Peking University has continued to require tai chi classes since the 1970s. Rewards remain obvious today, Zhang Zefeng discovers.
May the best warrior win. That was the ethos as college students from different tai chi teams prepared to compete on a recent Saturday morning. They struck powerful poses while regulating their breathing.
Traditional music served as their soundtrack.
The competition was organized by Peking University's Center for Wushu Research.
It was meant to advance students' understanding of traditional martial arts, or wushu in Chinese, after a monthlong training session.
Peking University claims a long tradition of tai chi instruction. Classes have been compulsory since the 1970s.
"All male graduates can do tai chi," says physical education department associate professor and Center for Wushu Research director Wang Dongmin.
The art of tai chi ranges from routines to actual fighting, Wang says.
It enables students to understand their bodies and become resilient.
They learn defense in a way that goes beyond foreseeing rivals' movements.
It's said to balance the body and mind.
Tai chi is often described as "meditation in motion". It focuses on the entire body's coordination and flexibility.
And it has been found to improve practitioners' balance, leg strength and flexibility. That's not to mention sleep.
It's also believed to help elderly people by strengthening their knees, hearts and minds, Wang says.
The Healthy China 2030 blueprint released by the Central Committee of the Communist Party of China and the State Council in 2016 also supports the promotion of tai chi and other traditional martial arts to improve public health.
Some students say it's more.
Peking University PhD student Lai Zhuoyuan began practicing traditional Chinese martial arts in middle school. He started comprehensively studying tai chi and other Chinese martial arts, including bagua zhang (the Eight-Trigram Palm), in his freshman year.
Lai practices martial arts at least twice a week.
It's energizing yet relaxing, he says.
And it helps him improve his technique.
"Tai chi requires core muscles to exert force. That's a fundamental kung fu skill, too," the 24-year-old biochemistry major says.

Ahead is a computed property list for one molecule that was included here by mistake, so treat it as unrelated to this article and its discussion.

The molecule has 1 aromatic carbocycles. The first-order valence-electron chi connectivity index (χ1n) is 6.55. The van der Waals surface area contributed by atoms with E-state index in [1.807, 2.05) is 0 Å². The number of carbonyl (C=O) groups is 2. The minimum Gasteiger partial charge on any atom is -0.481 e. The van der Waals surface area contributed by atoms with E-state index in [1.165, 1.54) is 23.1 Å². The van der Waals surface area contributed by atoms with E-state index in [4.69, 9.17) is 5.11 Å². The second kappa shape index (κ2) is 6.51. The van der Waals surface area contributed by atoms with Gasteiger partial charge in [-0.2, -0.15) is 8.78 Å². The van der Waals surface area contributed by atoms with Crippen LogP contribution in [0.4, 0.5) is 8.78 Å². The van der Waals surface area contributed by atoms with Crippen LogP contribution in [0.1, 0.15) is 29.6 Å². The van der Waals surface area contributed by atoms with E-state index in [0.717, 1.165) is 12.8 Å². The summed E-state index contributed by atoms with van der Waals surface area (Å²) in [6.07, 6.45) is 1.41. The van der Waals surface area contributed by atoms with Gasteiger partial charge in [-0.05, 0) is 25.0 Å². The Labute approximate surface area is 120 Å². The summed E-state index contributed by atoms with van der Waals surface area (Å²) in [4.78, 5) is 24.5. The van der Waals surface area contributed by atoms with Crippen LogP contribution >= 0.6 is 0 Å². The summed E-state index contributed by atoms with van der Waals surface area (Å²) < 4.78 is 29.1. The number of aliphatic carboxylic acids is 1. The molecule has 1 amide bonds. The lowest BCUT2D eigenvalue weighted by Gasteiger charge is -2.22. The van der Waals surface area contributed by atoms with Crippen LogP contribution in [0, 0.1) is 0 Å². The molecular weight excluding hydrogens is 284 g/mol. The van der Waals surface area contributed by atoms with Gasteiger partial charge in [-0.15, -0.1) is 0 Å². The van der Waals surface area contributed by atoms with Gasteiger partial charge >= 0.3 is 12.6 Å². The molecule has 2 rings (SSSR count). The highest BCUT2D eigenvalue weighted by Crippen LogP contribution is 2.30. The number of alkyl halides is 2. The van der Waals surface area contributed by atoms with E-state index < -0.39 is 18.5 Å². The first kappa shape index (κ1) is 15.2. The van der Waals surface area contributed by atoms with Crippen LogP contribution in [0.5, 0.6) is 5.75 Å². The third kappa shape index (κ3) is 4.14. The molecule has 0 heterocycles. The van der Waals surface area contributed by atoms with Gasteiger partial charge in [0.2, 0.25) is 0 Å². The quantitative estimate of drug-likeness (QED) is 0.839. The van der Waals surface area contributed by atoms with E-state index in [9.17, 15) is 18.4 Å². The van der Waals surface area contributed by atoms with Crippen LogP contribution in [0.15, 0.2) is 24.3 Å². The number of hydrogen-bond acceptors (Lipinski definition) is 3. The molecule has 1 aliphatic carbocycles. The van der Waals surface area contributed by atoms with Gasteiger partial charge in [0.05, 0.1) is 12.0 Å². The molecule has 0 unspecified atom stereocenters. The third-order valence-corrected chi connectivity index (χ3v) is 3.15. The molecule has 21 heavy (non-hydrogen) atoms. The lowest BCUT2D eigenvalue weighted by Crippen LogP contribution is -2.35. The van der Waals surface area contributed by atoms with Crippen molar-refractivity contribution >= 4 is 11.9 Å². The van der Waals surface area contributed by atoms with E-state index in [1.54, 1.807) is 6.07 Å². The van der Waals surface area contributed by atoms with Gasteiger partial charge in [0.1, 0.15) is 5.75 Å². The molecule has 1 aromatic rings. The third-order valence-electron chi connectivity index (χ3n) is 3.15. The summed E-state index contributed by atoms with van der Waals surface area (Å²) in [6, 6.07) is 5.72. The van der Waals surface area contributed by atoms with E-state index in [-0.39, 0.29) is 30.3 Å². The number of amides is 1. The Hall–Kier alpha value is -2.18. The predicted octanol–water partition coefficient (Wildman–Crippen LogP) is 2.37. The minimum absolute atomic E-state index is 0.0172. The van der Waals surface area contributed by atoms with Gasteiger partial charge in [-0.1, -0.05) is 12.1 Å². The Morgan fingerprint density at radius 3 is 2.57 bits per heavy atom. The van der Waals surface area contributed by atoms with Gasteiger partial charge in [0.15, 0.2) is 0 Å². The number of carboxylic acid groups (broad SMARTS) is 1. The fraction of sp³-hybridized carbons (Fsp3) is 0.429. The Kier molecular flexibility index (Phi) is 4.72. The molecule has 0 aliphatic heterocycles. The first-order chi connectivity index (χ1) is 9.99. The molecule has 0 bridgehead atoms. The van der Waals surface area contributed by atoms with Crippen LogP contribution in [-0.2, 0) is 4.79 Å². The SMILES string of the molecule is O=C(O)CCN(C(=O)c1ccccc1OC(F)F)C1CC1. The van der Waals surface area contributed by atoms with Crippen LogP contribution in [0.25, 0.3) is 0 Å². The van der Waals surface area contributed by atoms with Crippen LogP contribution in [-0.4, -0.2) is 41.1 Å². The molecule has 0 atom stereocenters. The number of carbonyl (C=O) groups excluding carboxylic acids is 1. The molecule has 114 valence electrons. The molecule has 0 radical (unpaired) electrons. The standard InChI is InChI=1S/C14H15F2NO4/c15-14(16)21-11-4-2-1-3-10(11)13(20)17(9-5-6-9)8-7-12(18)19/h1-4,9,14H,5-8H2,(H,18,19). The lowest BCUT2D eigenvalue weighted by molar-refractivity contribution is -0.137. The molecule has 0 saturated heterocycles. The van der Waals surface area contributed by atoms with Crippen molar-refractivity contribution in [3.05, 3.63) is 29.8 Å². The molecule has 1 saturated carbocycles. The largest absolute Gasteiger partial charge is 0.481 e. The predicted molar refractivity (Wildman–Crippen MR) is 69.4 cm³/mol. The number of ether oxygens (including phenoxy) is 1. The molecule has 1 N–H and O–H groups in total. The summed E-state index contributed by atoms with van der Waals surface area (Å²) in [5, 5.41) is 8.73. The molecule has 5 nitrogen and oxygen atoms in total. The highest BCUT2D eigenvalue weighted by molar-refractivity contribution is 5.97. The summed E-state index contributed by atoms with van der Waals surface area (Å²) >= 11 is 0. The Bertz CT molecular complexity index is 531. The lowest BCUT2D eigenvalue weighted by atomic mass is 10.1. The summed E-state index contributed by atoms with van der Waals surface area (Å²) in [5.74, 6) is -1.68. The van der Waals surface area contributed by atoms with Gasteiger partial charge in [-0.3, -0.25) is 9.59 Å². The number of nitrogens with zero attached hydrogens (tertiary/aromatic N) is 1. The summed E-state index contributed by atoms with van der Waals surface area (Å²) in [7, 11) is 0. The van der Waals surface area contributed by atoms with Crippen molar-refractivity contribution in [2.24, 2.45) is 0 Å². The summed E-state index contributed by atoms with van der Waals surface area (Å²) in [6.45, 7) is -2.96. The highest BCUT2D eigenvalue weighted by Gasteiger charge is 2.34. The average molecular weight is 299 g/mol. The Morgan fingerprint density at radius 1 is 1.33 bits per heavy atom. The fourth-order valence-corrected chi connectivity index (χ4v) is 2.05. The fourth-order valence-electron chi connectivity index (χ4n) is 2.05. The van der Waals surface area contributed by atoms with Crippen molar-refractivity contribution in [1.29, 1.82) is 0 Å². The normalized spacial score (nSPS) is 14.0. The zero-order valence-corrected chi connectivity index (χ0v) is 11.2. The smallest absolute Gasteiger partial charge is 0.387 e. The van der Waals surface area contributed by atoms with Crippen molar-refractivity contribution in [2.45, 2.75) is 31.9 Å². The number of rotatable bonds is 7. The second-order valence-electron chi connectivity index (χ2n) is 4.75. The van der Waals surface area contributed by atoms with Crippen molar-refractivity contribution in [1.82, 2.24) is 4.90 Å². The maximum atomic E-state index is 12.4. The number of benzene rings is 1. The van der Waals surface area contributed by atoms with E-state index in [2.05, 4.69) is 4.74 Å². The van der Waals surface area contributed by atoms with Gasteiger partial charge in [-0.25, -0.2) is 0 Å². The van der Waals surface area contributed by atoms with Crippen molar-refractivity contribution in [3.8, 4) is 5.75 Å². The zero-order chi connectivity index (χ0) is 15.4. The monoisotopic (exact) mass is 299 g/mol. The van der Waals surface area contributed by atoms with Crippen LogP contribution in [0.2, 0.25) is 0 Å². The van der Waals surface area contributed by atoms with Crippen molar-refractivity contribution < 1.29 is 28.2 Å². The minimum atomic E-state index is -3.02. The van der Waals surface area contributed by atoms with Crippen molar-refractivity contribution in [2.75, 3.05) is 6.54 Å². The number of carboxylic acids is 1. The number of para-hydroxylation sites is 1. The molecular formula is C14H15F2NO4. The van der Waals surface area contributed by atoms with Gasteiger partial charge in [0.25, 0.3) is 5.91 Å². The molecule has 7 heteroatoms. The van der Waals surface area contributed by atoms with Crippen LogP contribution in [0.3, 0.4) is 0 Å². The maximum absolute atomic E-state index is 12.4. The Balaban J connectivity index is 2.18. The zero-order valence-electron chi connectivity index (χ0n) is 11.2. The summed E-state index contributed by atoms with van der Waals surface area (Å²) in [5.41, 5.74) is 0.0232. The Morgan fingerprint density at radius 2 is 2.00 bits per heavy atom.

"It helps me to progress in martial arts."
Peking University's PE director Li Ning says tai chi isn't just physical exercise. It's also philosophical and possesses connotations of traditional Chinese civilization.
The university has perpetuated traditional culture since its founding in 1898, Li points out. Many of its social science subjects rank highly, both nationally and internationally.
"Tai chi is embedded in our culture," Li says.
Taking Wang's tai chi class has taught sophomore Zhang Wenjun a lot about ancient culture, ranging from medicine to philosophy. And it has also helped him to find peace this semester.
Zhang even teaches tai chi to family members to help boost their health.
The 19-year-old electrical engineering major admits that traditional culture is increasingly irrelevant to young people.
"But we young people should pass down traditions like tai chi. They may otherwise disappear."
Li points to the reasons that young people may be less likely to take up the martial art.
"It requires a solid foundation, unlike other more entertaining sports like soccer. Beginners may have a hard time buckling down to repeat the slow movements."
Peking University stages an annual martial arts event and encourages students to enroll in the school's wushu association.
The university also employs martial arts masters, including a successor of Chen-style tai chi from Chenjiagou village, the cradle of the tai chi school in Henan province, Wang says.
The university plans to found a tai chi club to teach international students and visiting scholars this year.
"Those practitioners will get the chance to showcase their skills in our international cultural festivals on campus and among embassies," Wang says.
"They can also pass along what they learn when they return home. That's a great way to promote tai chi."
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